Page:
Stern: Seattle, Sacramento make strong pitches for NBA's Kings

NBA Deputy Commissioner Adam Silver and NBA Commissioner David Stern speak to the press after hearing presentations from groups from Seattle and Sacramento.

Print
Email
|

by CHRIS DANIELS / KING 5 News

kgw.com

Posted on April 3, 2013 at 2:04 PM

Updated Wednesday, Apr 3 at 9:47 PM

NEW YORK – It’s not over, and the decision may take longer than previously advertised.
 
That was the message from NBA Commissioner David Stern Wednesday following two presentations from delegations from Seattle and Sacramento about the future of the Kings franchise.
 
Stern had previously said he wanted clarity on Chris Hansen’s planned purchase and relocation of the Kings to Seattle, and that’s why he called this special meeting before members of the relocation and finance committees.  However, he clouded the future by saying the recommendation may not come in time for the scheduled April 18th-19th NBA Board of Governors meeting.
 
Chris Hansen said in a televised news conference that he felt his group was “well prepared” and he’s “optimistic” about his chances to close a deal to return the NBA to Seattle. 

“You have to lose something you hold precious and dear to realize how it much it means to you,” said Hansen. 

He was flanked, behind closed doors, by Microsoft CEO Steve Ballmer, former Sonic owner Wally Walker, Seattle Mayor Mike McGinn and King County Executive Dow Constantine.  The executive said afterwards that Ballmer made a pitch that Seattle was in better position to complete a new arena.
 
“It's much farther along,” said Constantine in the hallway of the St. Regis Hotel. “A lot of the harder questions have been answered, the property has been purchased, the agreements with governments have been worked out.”
 
Constantine says Ballmer drove that point home in an energetic performance. 

“(He said) it’s already taken care of, already in place, there is certainty,” said Constantine. “Our deal is more solid.”
 
Sources say George Maloof also told his fellow owners he was ready to sell the team to Hansen, and was emotional as he described how his family had loved owning the franchise.  However, sources say, Maloof told owners Hansen would be a great steward for the franchise.
 
The Sacramento contingent followed Hansen’s group, and included possible arena investors Ron Burkle, Mark Mastrov and Vivek Ranadive.  Johnson said his group brought their “A Game” and was unusually relaxed in a post presentation press conference, hugging California State Senator Darrell Steinberg at one point. 

Ranadive was asked several times in the press conference and afterwards if he was willing to match Hansen’s signed purchase for 65% of the franchise.  He would only say the group was “playing to win.”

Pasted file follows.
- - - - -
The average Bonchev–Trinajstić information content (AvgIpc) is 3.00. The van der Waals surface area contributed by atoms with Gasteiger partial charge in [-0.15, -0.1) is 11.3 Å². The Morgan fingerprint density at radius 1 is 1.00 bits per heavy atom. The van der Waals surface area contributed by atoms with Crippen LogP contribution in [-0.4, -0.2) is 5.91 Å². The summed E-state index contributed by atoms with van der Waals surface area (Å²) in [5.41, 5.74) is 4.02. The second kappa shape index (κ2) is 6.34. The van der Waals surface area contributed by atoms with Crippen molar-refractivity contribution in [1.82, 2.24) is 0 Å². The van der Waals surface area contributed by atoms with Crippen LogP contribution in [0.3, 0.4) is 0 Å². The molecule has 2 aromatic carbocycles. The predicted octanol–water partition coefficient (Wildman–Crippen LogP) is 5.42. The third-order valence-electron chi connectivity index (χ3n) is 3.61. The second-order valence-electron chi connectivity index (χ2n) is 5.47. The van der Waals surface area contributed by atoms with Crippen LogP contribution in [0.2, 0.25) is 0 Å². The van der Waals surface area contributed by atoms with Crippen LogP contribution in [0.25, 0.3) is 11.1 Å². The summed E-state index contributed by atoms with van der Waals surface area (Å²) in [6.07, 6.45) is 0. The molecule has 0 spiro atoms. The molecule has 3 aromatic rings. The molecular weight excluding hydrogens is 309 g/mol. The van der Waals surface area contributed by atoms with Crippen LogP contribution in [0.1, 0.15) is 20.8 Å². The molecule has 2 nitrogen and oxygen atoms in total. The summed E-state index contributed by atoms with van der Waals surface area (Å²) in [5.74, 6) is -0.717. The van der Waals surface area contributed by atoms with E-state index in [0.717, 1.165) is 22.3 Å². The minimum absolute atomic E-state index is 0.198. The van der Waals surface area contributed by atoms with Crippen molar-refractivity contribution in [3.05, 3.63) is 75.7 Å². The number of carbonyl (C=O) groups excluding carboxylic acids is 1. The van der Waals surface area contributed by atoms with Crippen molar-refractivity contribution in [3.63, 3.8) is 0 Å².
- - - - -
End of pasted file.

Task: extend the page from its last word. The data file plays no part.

Stern said after Ranadive’s comments that he did not believe that would be a defining factor in the league’s decision.

Sacramento paper: Seattle has too many teams already

In Wednesday morning’s edition of the Sacramento Bee, the editorial board says it would be in the NBA’s best interest to prevent the team from relocating.

It claims Seattle already has too many sports teams competing for attendance. Also, it claims more than 10,000 Sacramento fans have already pledged to purchase season tickets for next season and that the Kings have had greater attendance than the Sonics have had in the past.

“The speed of this deal, the wealth of the investors and the public commitment should send a clear signal to the league that with the right owners, the Sacramento market can be a lucrative one," the editorial board wrote.

Still legal battles ahead

No matter what happens Wednesday, it is clear the legal wrangling is not over.
 
A pair of attorneys in Sacramento, representing a group which calls itself “Coalition for Responsible Arena Development,” says it intends to file a lawsuit over Sacramento’s recent plan.  The group alleges the term sheet violates California environmental law, and the terms for a city suite at a new complex would be a “misuse of public funds for private benefit.”
 
Peter Goldman, an attorney for the Seattle chapter of the ILWU, also filed paperwork to speed up an appeal of the union’s lawsuit over Hansen’s proposed arena.  He said he hoped it would mean the appeal could be heard in 2-to-3 months, as opposed to nine. Goldman said he had not had any contact with the NBA over the issue, but he would be watching the mayor’s comments in New York closely.

Chris Daniels is reporting about the NBA meeting all week in New York City. You can follow him on Twitter at @chrisdaniels5.

KING 5's Jake Whittenberg contributed to this report

Print
Email
|